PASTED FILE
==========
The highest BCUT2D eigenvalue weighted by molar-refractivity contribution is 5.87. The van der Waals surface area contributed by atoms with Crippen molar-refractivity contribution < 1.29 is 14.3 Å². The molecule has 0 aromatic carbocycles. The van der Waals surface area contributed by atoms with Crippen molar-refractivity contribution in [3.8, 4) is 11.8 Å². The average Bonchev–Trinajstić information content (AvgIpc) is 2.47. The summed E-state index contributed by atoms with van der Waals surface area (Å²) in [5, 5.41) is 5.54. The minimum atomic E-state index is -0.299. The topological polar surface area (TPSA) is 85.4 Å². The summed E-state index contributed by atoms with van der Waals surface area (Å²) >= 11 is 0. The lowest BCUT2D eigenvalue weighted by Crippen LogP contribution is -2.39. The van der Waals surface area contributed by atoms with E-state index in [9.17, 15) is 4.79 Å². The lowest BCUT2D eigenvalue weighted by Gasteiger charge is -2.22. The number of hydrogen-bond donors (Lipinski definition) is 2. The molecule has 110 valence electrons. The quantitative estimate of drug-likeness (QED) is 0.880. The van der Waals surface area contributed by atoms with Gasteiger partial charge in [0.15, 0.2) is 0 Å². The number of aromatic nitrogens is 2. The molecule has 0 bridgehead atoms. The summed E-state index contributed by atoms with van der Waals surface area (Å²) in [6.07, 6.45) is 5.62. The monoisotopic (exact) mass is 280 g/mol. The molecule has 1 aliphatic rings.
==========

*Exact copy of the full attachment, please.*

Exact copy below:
The highest BCUT2D eigenvalue weighted by molar-refractivity contribution is 5.87. The van der Waals surface area contributed by atoms with Crippen molar-refractivity contribution < 1.29 is 14.3 Å². The molecule has 0 aromatic carbocycles. The van der Waals surface area contributed by atoms with Crippen molar-refractivity contribution in [3.8, 4) is 11.8 Å². The average Bonchev–Trinajstić information content (AvgIpc) is 2.47. The summed E-state index contributed by atoms with van der Waals surface area (Å²) in [5, 5.41) is 5.54. The minimum atomic E-state index is -0.299. The topological polar surface area (TPSA) is 85.4 Å². The summed E-state index contributed by atoms with van der Waals surface area (Å²) >= 11 is 0. The lowest BCUT2D eigenvalue weighted by Crippen LogP contribution is -2.39. The van der Waals surface area contributed by atoms with E-state index in [9.17, 15) is 4.79 Å². The lowest BCUT2D eigenvalue weighted by Gasteiger charge is -2.22. The number of hydrogen-bond donors (Lipinski definition) is 2. The molecule has 110 valence electrons. The quantitative estimate of drug-likeness (QED) is 0.880. The van der Waals surface area contributed by atoms with Gasteiger partial charge in [0.15, 0.2) is 0 Å². The number of aromatic nitrogens is 2. The molecule has 0 bridgehead atoms. The summed E-state index contributed by atoms with van der Waals surface area (Å²) in [6.07, 6.45) is 5.62. The monoisotopic (exact) mass is 280 g/mol. The molecule has 1 aliphatic rings.